WWII expatriate concentration camp in China turns museum

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A museum on the former site of a World War II concentration camp in east China opened to visitors Thursday to mark the 75th anniversary of the victory of the Chinese People's War of Resistance against Japanese Aggression and WWII.

The Weihsien concentration camp, located in the city of Weifang, Shandong Province, was used by Japanese invaders from March 1942 to August 1945 to detain over 2,000 expatriates, including more than 300 children, from the United States, Britain, Canada and other countries.

Weihsien, also spelled as Weixian, is the former name of urban Weifang.

The museum exhibits kerosene lamps, kettles, clocks, and other items that were used by internees, as well as hand models from them and their descendants.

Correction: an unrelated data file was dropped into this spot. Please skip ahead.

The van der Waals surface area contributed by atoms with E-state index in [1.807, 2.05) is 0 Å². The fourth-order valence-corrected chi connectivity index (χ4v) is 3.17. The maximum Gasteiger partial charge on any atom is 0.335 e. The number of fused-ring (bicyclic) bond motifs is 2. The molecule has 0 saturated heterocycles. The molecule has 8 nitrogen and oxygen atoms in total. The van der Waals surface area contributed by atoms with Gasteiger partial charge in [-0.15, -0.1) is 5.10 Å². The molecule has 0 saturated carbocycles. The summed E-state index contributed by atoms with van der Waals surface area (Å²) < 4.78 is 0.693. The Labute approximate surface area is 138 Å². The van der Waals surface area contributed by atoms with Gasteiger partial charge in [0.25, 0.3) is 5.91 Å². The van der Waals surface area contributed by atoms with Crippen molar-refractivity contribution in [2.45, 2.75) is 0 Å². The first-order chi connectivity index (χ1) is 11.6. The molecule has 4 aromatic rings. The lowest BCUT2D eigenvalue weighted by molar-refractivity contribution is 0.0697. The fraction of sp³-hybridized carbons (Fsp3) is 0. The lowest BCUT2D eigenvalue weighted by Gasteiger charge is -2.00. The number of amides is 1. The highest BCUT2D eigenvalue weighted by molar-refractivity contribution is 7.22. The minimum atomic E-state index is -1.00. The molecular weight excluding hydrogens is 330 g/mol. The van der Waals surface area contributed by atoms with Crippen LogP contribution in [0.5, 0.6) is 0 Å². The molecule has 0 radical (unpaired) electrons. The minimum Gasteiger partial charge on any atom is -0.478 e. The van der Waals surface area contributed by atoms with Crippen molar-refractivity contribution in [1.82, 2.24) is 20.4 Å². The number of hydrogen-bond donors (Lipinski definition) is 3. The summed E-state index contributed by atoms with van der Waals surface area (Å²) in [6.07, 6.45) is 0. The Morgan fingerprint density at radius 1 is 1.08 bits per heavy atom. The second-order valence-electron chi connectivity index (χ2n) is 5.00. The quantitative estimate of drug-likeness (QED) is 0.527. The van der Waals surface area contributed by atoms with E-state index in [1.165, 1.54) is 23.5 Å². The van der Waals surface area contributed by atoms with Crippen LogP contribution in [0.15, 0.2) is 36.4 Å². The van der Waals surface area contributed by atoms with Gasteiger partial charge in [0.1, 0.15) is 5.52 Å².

"The concentration camp is a testament to history, speaking about the Japanese aggression and persecution of citizens from Western countries," said Ji Shuchun, curator of the Weifang Museum who also serves as curator of the Weihsien concentration camp museum.

In 1882, Americans built a compound called "the Courtyard of the Happy Way," which was used as a church, hospital and school for decades. During WWII, the compound was converted by the Japanese into a concentration camp to incarcerate Westerners, who formerly lived in areas such as Beijing, Tianjin, Shandong and Henan.

The camp was liberated as a rescue team sent by the American troops in China parachuted to the site on Aug. 17, 1945, two days after the Japanese troops surrendered. 

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